My understanding is that both in Massachusetts & Vermont (and many other states), they *cannot* ask you for ID when you go to vote.  They just ask for your name and your address.

So, though you may think it is one of the nice advantages of living in a small town, realize that it is an advantage of living in a country where every citizen has the right to vote (with some exceptions, i.e. convicted felons in some states).  Though more states now can request and some require identification, it is controversial and creates a real burden on some portions of the population, who regardless of their situation, have that same right.

--Matt K.

On Thu, Nov 4, 2010 at 2:35 PM, David Guertin <[log in to unmask]> wrote:
 On 11/04/2010 02:06 PM, Brad McCusker wrote:
I've never been ID'd in Massachusetts, or years back living in CT.

It has occured to me that it would be very easy to vote multiple times.
I've never been ID'd either, but half the times I've voted in my town of Cornwall, the person behind the table has either been a friend, or at least knew who I was, so they just checked me off the list without even asking. Other times (such as this week) the table has been staffed by an old-timer who, since I have only lived in town a mere 14 years, did not know me. That always disappoints me a little, but it's my own fault for being such a newcomer to town.

I don't see how I'd be able to vote multiple times, though, because a) Cornwall is so small that I'd have to disguise myself if I went in a second time, and b) I'd have to pretend I was someone else in town, and the chances are near 100% that everyone in the room would know that person personally.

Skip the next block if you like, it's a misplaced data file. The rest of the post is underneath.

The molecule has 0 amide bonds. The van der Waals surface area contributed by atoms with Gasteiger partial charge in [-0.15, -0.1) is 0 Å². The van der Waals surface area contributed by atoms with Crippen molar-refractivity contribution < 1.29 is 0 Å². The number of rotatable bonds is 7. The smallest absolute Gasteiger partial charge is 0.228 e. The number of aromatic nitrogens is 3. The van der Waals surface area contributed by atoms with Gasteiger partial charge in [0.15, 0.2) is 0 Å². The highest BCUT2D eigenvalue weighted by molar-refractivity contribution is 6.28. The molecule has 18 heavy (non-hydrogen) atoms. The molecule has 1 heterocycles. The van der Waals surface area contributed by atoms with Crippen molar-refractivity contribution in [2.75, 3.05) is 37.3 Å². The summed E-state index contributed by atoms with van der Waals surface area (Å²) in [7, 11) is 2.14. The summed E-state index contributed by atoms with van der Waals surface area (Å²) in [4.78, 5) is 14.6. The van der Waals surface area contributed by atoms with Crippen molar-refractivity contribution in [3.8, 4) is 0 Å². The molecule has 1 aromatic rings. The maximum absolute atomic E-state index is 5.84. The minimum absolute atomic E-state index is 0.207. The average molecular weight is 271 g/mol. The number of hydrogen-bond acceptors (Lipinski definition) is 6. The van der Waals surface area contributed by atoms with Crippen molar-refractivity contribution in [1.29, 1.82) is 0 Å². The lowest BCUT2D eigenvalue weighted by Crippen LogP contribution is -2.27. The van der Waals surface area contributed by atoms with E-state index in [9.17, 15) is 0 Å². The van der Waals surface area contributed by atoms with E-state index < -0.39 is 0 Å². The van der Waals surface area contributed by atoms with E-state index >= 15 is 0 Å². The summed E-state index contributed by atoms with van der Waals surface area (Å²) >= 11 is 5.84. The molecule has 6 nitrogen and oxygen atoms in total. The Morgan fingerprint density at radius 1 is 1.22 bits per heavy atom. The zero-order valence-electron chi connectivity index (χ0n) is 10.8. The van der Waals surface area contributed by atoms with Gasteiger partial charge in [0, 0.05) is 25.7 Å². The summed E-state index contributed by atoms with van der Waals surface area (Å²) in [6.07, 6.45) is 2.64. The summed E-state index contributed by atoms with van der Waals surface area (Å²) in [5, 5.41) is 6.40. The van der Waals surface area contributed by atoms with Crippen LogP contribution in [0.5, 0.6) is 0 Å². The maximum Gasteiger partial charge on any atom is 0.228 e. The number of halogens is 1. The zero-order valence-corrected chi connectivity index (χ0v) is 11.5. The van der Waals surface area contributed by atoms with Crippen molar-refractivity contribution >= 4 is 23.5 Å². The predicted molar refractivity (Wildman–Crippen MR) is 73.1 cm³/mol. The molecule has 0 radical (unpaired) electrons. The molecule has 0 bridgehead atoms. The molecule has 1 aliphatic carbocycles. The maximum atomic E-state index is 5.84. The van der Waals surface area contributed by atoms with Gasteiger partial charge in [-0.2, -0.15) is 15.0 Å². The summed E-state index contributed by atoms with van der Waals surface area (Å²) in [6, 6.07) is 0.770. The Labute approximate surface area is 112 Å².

Historical election trivia: in the 19th century election fraud was both far more common and far more expected than it is today. There's a long-time resident of our town who has written a history of Cornwall. At a town function once she told me a funny story about the house in which I now reside, which was built in 1835. In the late 1800's there was a closely contested election in town, and one enterprising citizen had the notion of paying non-citizen French Canadian laborers to vote. People got suspicious about what was going on, and went to find the questionable voters to confirm what was going on. Unfortunately for them, the Canadians were all hiding out in the cellar of a nearby house, and were never found. It turns out that it was the house in which I now reside. It's pretty cool thinking of the parties that must have gone on down there where I now putter around in my workshop.

Dave G.

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